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7 Reasons For Reverse Osmosis Tank Not Filling Up (And Solution)

Scott Winfield
Last Updated on
by Scott Winfield

Reverse Osmosis tanks come in smaller sizes for drinking water and larger versions that act as water pumps for your home. The real benefit of this tank that sets it apart from others is its ability to clean water on a molecular level.

Despite the many benefits of reverse osmosis tanks, several issues can arise. Fortunately, with each of these reasons for why your tank won’t fill up, there are also solutions to how you can fix them.

Is Your Tank Filled with Water?

Is Your Tank Filled with Water

Not enough water is one of the more manageable issues to fix concerning your RO tanks. An empty tank is self-explanatory in the sense that it cannot filter water if there is no water in the tank.

It becomes more complex if you are filling your tank with water and it is going too quickly or leaking out, but both of these issues are separate ones.


Make sure your tank has water. If you are doing so and other issues are still occurring, there is an issue with the tank itself, and you should look for any leaks or cracks.

Is Your Tank Pressurized Properly?

Is Your Tank Pressurized Properly

Your tank’s pressure is crucial to it working correctly and supplying you with the proper amount of filtered water each day. It requires a specific amount of pressure to pump water through the tank to your home, and without it, it can lead to a lack of water and other issues.


As far as solutions go, if it has been a year since you purchased your reverse osmosis tank and the problems are arising now, chances are you have to repressurize.

Tanks should be repressurized every year by using a bike pump or air compressor. Your tank, depending on size, will have a specific PSI limit that you should reach. Once you reset it, you really should be set for the following year.

If your tank’s pressure is wavering or you’re not getting the correct amount of water, you will likely need to reset it. For example, you’ll know by the pressure being supplied to your sink or wherever you have your reverse osmosis tank if the water being supplied is too light or too heavy in force.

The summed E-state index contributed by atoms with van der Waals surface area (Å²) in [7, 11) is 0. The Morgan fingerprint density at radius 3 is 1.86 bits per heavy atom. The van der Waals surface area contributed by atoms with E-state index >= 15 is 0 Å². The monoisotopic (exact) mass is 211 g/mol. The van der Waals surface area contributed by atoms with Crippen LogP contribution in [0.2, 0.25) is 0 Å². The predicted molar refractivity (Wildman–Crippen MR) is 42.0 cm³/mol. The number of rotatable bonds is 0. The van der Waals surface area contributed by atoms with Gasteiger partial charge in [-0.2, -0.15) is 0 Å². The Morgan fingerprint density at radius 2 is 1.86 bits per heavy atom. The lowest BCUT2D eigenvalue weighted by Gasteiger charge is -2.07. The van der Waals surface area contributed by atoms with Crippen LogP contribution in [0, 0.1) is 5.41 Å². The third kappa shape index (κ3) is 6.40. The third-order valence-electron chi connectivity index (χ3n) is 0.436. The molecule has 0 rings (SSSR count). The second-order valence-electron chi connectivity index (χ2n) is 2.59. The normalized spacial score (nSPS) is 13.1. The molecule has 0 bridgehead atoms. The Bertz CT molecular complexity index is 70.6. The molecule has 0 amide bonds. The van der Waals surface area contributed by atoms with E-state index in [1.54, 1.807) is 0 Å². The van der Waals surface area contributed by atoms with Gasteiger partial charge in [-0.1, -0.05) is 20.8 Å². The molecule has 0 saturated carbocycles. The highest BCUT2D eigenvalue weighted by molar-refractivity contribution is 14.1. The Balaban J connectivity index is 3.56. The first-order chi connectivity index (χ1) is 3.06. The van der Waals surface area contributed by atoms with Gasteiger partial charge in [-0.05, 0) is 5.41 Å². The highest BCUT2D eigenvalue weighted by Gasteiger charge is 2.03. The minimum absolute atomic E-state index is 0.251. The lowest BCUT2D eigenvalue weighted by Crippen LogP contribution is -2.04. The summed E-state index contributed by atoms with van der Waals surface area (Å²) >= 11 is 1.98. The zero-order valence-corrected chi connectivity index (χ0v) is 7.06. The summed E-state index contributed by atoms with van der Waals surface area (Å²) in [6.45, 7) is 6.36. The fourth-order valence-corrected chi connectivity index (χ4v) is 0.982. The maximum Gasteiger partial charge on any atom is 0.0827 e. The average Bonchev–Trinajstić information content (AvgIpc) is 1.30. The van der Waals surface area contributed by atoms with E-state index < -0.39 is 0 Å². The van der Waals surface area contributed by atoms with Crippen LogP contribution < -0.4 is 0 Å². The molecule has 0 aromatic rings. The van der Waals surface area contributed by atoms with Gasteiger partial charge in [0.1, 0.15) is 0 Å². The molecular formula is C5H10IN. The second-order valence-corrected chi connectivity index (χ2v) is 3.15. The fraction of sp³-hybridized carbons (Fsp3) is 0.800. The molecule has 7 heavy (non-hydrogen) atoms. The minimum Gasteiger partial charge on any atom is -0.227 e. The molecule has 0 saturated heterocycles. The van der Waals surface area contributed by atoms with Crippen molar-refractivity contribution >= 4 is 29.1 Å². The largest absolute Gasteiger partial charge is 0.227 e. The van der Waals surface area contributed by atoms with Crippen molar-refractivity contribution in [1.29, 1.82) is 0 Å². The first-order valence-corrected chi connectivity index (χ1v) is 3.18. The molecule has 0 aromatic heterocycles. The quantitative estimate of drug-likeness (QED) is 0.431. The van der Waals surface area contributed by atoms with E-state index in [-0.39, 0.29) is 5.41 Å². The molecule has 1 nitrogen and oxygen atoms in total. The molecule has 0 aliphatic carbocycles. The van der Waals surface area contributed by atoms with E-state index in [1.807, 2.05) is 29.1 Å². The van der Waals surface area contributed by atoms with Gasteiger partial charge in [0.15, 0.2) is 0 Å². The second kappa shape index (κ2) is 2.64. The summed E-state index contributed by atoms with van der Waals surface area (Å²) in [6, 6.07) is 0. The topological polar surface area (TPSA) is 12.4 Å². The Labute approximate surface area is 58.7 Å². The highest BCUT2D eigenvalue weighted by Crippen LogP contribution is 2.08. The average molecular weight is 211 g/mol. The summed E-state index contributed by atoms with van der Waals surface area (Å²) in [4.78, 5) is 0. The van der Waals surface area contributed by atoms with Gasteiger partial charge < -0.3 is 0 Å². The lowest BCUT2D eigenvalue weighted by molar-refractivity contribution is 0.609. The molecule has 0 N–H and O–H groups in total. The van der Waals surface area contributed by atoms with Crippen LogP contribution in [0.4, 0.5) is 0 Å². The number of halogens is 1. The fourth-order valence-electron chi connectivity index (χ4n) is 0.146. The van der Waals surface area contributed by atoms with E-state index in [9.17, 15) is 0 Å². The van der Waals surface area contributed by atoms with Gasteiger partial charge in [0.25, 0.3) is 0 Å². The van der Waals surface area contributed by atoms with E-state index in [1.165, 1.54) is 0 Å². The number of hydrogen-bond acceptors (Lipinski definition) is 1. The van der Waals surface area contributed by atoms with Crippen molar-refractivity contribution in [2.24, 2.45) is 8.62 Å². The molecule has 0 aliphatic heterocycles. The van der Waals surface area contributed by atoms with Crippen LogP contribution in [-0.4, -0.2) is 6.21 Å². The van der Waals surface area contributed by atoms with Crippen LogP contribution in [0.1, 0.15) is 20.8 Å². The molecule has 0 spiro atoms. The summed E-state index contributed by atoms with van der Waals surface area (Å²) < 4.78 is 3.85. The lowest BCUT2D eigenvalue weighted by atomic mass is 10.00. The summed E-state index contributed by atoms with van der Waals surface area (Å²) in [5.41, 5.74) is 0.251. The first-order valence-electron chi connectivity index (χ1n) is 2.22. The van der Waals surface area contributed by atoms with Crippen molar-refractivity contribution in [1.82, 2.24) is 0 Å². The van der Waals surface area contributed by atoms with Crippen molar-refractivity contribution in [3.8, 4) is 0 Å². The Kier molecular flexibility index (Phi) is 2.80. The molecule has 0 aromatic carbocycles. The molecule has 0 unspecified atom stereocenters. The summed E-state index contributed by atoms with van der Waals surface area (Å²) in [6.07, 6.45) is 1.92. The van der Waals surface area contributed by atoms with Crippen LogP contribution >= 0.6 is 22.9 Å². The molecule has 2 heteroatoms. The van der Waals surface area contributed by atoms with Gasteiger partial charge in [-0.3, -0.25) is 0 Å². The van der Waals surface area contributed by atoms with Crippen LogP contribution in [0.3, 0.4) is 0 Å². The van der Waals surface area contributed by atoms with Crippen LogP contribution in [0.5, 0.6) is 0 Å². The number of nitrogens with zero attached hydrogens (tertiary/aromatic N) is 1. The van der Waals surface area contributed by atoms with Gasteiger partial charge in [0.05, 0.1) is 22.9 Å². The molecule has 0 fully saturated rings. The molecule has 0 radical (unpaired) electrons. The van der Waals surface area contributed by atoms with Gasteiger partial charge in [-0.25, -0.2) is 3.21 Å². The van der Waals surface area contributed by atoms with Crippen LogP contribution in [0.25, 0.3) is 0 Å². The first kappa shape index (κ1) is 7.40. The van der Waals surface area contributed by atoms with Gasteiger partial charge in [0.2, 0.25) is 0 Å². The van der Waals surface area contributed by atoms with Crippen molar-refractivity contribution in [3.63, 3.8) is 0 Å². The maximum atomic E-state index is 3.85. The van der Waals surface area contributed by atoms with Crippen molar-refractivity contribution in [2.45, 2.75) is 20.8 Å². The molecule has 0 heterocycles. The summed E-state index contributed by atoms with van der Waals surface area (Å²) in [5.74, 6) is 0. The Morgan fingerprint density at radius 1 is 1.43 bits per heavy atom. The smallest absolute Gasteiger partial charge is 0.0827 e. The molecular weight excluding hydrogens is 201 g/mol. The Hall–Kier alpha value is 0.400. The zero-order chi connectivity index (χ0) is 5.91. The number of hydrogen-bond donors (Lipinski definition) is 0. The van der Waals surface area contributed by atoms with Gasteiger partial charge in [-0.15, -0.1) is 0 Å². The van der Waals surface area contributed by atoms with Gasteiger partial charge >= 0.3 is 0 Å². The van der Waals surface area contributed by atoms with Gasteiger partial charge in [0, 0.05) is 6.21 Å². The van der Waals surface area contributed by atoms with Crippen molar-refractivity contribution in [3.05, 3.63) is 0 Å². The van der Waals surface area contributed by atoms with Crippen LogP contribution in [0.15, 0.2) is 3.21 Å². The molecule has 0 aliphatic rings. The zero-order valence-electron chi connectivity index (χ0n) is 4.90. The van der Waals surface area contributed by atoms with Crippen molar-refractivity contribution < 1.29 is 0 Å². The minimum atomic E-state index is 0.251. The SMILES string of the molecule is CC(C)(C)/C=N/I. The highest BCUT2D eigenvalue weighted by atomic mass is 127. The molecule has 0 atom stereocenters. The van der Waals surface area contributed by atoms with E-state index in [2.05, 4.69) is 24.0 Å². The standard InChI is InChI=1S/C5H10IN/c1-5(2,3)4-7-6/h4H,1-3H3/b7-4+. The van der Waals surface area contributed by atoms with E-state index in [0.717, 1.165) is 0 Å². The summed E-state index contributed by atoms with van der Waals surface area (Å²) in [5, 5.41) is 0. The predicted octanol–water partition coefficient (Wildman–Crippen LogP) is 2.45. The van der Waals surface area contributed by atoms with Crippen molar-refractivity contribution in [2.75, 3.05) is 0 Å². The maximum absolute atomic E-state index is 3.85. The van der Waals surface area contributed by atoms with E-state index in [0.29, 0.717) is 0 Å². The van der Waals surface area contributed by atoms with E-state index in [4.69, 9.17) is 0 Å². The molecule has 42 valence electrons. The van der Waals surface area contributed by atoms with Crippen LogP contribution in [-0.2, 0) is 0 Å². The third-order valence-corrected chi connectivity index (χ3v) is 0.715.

To release pressure, all you have to do is turn a valve on the tank itself. To add pressure, go back to your bike pump or compressor and add some. There should be an indicator on the tank that will read the pressure levels to you.

Does Your Water Have a Bad Odor or Taste?

Does Your Water Have a Bad Odor or Taste?

If the water from your reverse osmosis tank has a rotten egg smell or tastes awful, you most likely have hydrogen sulfide gas in your tank. The sudden presence of this gas happens when bacteria builds up in your tank and emits the horrible scent and taste you are experiencing.  

Reverse Osmosis Tanks use pressure to separate and filter the water within the tank, removing the contaminants and locating them on one side and the freshly cleaned water on the other. The side with the non-safe drinking water is deposited and sent away, but this doesn’t mean some can’t linger.

This issue happens more often in other water tanks and not as often in reverse osmosis tanks because of how contaminants are dealt with in RO Tanks. However, if it does occur, the solution to this problem is quite simple.


First, do not drink it. Second, you should dump the contaminated water inside the tank, clean it, and refill it with fresh water. If you’ve just caught a slight whiff of something off in your water, you probably caught it at the right time.

If you are looking to never have to deal with this issue again, cleaning your tank after every use would help, but that would also require repressurizing it every time.

If this odor appears more frequently than it should, there are other filters you can add to your tank to help with the issue.

Is Your Tank Making Loud Noises?

Is Your Tank Making Loud Noises?

For this problem, the critical signifier that something is wrong is what kind of sound you are hearing coming from the tank.

It’s common for reverse osmosis tanks to make some noise while filtering water. That only means it is doing its job.

However, if your tank is loud, maybe even making scary noises that sound unsafe, there are a few things that could be wrong. The main one being the pressure is off, and there is too little or too small of an amount compared to the water it’s dispersing, or the pressure is unstable.